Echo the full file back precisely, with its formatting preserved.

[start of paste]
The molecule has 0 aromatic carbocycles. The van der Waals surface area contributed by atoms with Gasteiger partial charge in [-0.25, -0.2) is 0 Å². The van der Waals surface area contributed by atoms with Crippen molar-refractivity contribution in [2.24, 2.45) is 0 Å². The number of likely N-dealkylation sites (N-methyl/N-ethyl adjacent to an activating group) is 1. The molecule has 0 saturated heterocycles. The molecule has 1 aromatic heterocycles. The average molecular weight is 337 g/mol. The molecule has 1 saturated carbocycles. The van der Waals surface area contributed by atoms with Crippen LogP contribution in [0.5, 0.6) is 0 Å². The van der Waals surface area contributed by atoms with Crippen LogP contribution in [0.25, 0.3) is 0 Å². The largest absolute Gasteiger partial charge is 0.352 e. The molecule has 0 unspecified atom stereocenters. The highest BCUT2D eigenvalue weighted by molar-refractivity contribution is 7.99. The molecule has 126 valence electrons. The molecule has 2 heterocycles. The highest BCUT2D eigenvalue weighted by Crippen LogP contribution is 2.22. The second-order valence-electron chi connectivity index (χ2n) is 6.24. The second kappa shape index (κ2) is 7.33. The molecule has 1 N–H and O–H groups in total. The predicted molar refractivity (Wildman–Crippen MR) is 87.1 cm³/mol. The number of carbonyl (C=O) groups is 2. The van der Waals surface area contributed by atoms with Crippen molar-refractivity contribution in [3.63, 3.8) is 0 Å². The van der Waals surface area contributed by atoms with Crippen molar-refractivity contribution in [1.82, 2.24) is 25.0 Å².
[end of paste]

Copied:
The molecule has 0 aromatic carbocycles. The van der Waals surface area contributed by atoms with Gasteiger partial charge in [-0.25, -0.2) is 0 Å². The van der Waals surface area contributed by atoms with Crippen molar-refractivity contribution in [2.24, 2.45) is 0 Å². The number of likely N-dealkylation sites (N-methyl/N-ethyl adjacent to an activating group) is 1. The molecule has 0 saturated heterocycles. The molecule has 1 aromatic heterocycles. The average molecular weight is 337 g/mol. The molecule has 1 saturated carbocycles. The van der Waals surface area contributed by atoms with Crippen LogP contribution in [0.5, 0.6) is 0 Å². The van der Waals surface area contributed by atoms with Crippen LogP contribution in [0.25, 0.3) is 0 Å². The largest absolute Gasteiger partial charge is 0.352 e. The molecule has 0 unspecified atom stereocenters. The highest BCUT2D eigenvalue weighted by molar-refractivity contribution is 7.99. The molecule has 126 valence electrons. The molecule has 2 heterocycles. The highest BCUT2D eigenvalue weighted by Crippen LogP contribution is 2.22. The second-order valence-electron chi connectivity index (χ2n) is 6.24. The second kappa shape index (κ2) is 7.33. The molecule has 1 N–H and O–H groups in total. The predicted molar refractivity (Wildman–Crippen MR) is 87.1 cm³/mol. The number of carbonyl (C=O) groups is 2. The van der Waals surface area contributed by atoms with Crippen molar-refractivity contribution in [3.63, 3.8) is 0 Å². The van der Waals surface area contributed by atoms with Crippen molar-refractivity contribution in [1.82, 2.24) is 25.0 Å².